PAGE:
In the New Testament, we learn that that the “two becoming one flesh” represents Christ and the church (Eph. 5:22-33). The husband, like Christ, represents the head, and the wife, like the church, represents the body. Husbands are called to “love their wives as their own bodies” (Eph. 5:28), and wives are called to regard their husbands as “head” (Eph. 5:22). The bond between husband and wife may be dissolved legally (as Moses permitted), but not in essence. The husband who is unfaithful to his wife is sinning precisely because the martial bond persists. If adultery dissolved the marital bond, then it could not be called adultery since adultery implies violation of an existing marital relationship. The true marital bond can be dissolved as easily as the head can be removed from the body. Can the head find a new body or the body a new head? The marital union is humanly unbreakable—only God can sovereignly break it by the death of one of the spouses (Rom. 7:2-3). This was precisely why Jesus answered the question of the Pharisees in the manner that He did; they entirely misunderstood the issue. Those who teach and practice that the marital bond can be humanly broken contradict the witness of Jesus’ love for His church and the resulting permanent union: Jesus in the church, and the church in Him.

Thus we are left with the typical modern interpretation of these passages as being slippery, illogical, and out of step with individual verses as well as larger themes of the Bible. Only the early church’s interpretation of these verses remains viable: remarriage for either spouse is biblically prohibited while the other spouse lives.

Pastoral Application

Based on the biblical witness, those who have experienced a divorce should be counseled to remain single or be reconciled with their former spouse, assuming that the former spouse is still unmarried. This counsel merely follows 1 Corinthians 7:10-11. Should reconciliation fail (or be inadvisable as in the case of persistent abuse or if the former spouse has remarried), lifelong singleness is the only option. This may seem like a bitter pill. But when wedded to the Lord, it should be a fruitful and joyful time to be in undivided ministry.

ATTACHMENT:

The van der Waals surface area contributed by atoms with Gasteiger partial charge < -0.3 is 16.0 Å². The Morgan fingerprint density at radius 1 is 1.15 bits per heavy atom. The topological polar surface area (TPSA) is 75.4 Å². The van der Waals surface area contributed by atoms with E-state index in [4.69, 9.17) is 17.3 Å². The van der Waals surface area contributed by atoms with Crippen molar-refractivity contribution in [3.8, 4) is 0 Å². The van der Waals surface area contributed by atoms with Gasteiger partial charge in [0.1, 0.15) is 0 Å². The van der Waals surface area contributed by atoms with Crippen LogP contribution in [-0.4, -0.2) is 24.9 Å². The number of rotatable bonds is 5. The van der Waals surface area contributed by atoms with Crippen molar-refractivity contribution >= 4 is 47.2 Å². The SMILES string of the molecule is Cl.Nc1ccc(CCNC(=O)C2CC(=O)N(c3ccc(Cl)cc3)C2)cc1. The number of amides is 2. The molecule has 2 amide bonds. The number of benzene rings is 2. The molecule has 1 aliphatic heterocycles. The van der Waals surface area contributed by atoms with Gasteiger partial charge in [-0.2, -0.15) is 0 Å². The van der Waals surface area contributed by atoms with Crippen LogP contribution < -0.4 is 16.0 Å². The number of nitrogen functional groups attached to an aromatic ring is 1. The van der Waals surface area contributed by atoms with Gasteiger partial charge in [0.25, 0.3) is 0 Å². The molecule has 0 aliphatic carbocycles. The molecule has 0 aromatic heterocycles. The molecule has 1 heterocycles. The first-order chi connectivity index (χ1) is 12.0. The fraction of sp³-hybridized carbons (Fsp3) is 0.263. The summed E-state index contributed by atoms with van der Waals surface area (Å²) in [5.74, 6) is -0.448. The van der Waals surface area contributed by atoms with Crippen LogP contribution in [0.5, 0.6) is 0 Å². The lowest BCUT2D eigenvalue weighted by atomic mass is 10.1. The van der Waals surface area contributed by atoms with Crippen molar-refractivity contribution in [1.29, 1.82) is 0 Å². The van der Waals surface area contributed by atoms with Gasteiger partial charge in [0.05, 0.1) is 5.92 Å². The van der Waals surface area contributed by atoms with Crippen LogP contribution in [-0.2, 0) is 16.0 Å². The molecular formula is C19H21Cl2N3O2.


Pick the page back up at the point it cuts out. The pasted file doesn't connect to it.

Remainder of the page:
The thorniest question involves counseling a person who is already in a second marriage (while the former spouse lives) or married to a divorced person.[7] In the fourth century, Jerome counseled a woman named Fabiola to leave a subsequent marriage because he understood it to be adulterous.[8] Many modern advocates of the “no remarriage” view advocate expressing sorrow for the remarriage but then counsel to remain in the subsequent marriage. This view is certainly more humanly palatable than the alternative counsel to view the subsequent marriage as adulterous. But such an application betrays the very heart of the argument for not remarrying. If the subsequent marriage is truly adulterous, it should not persist.

Some reject this application because it seems too extreme and too hard to ask any family to face. But God’s word must not be rejected because of harsh implications, particularly when devout people across diverse traditions throughout church history have practiced those very implications. Our hearts should sorrow in contemplating the ramifications but at the same time be stirred to action: “Do you not know that the unrighteous will not inherit the kingdom of God? Do not be deceived: neither the sexually immoral, nor idolaters, nor adulterers, nor men who practice homosexuality, nor thieves, nor the greedy, nor drunkards, nor revilers, nor swindlers will inherit the kingdom of God” (1 Cor. 6:9-10 ESV).

A person is obligated to keep their promises insofar as they are not sinful. Similarly with marriage, uniting with another person while a former spouse lives is a violation of another promise and another union. This would imply that the subsequent marriage should be dissolved. This principle was apparent to Ezra, the great scribe who reformed the Jewish people who returned to Jerusalem after exile. “For Ezra had set his heart to study the Law of the LORD, and to do it and to teach his statutes and rules in Israel” (Ezra 7:10). In Ezra 9-10, he takes part in dissolving the marriages of those Jews who had married with non-Jews. Ezra did not believe those were valid marriages:

The situation described in Ezra 9 and 10 is often set forth as the classic example of one in which the lesser of two evils had to be chosen: divorce is a lesser evil than the destruction of the Jewish people. This can only be said, however, if Ezra looked upon these connections as real marriages. All the evidence indicates that he did not. As early as 1890, George Rawlinson observed:

It is quite clear that [Ezra] read the Law as absolutely prohibitive of mixed marriages (Ezra ix. 10-14)—i.e., as not only forbidding their inception, but their continuance. Strictly speaking, he probably looked upon them as unreal marriages, and so as no better than ordinary illicit connections. For the evils which flow from such unions, those who make them, and not those who break them, are responsible.